A Game of Thrones–George R.R. Martin

Book: A Game of Thrones
Author: George R.R. Martin
Publisher:  Bantam
720 pages
My Rating:
5 stars3

Winter is coming. Those foreboding words are something the Stark family lives by. As Lord of Winterfell, Ned Stark rules over much of the north and the cold is very much a part of their blood. When King Robert Baratheon comes to Winterfell and enlists Ned to become the King’s Hand after the previous Hand dies mysteriously, Ned feels obligated to accept his old friend’s offer. After arriving in King’s Landing, Ned finds out just how complicated the job of the Hand is and how corrupt men can be. Numerous families are vying for power, among them the Lannisters who are a force to be reckoned with. The Targaryens are also making a play for power and trying to reclaim the throne by joining with the nomadic warrior Dothrakis. The story that unfolds is nuanced and a true page turner.

This is the second time I’ve read A Game of Thrones. I desperately wanted to finish it before the HBO series came out, but I ended up finishing it about five episodes in to the series. I still loved the book the second time around. The story is so rich with nuanced characters. Almost all of them are neither truly good or evil. Most of them have traits that make you alternately like them and hate them. For instance, Tyrion Lannister is the brother of Cersei and Jamie Lannister. He is not necessarily a likeable person at first. He’s brash, arrogant, and seems to be completely out for himself. However, the reader finds out that his life is difficult because he was born a dwarf and therefore is less desirable to his family so a lot of his behavior is shaped by his life experiences of being treated poorly. There are also characters that in my mind were truly just good or evil. A few favorites of mine included some of the Stark children—Jon Snow and Arya Stark among them. Jon Snow is the bastard son of Ned Stark, but exhibits great character and courage despite growing up with no hope of land of title to inherit. Arya is a fiery young girl who wants nothing more than be able to play and fight like a boy which is very atypical of the time. Both characters were among my favorites and I found them to be in essence, good.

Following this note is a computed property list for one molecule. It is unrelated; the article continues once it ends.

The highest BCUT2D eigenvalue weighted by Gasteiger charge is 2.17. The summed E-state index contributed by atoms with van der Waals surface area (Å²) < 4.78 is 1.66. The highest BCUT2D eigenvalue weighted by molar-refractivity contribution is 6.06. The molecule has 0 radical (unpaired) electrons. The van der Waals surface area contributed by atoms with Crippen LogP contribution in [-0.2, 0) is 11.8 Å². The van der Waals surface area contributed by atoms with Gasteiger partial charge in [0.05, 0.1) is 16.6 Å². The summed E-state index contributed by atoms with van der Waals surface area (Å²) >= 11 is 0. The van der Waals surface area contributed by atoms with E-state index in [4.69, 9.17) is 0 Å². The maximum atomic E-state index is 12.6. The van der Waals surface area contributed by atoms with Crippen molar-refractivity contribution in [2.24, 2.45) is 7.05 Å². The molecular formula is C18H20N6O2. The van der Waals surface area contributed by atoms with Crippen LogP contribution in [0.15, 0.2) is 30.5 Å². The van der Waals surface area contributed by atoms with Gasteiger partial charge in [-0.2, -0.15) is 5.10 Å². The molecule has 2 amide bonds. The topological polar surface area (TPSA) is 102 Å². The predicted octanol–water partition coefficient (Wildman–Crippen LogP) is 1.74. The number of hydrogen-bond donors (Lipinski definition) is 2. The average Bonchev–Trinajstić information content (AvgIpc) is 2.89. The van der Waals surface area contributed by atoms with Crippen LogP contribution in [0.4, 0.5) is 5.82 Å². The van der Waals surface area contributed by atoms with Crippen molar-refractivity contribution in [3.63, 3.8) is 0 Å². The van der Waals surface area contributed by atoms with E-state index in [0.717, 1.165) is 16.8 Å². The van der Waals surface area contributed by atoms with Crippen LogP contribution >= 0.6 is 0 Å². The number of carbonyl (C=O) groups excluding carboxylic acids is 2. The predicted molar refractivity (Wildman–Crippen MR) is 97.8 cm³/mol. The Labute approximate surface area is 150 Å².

The story itself is also quite complicated. Because there are numerous families vying for power, strategy plays a major part in the book. To me, it was reminiscent of Shogun by James Clavell—there is so much plot and the characters can be so cunning that it leaves the reader guessing what is going to happen most of the time.  Despite the large number of characters/major players in the novel, I didn’t find it difficult to keep them straight. I think this is something that George R.R. Martin does quite well. He makes each character unique enough that you don’t really get confused. The story is also written so well that each story blends fairly seamlessly. There is a lot of history in the books and I do admit to kind of glazing over those parts. I know it’s important to some degree, but I just didn’t take the time to learn the family history of each character. To me, it was enough to know the immediate family members of each of the families and not worry about the lords and ladies of yesteryear.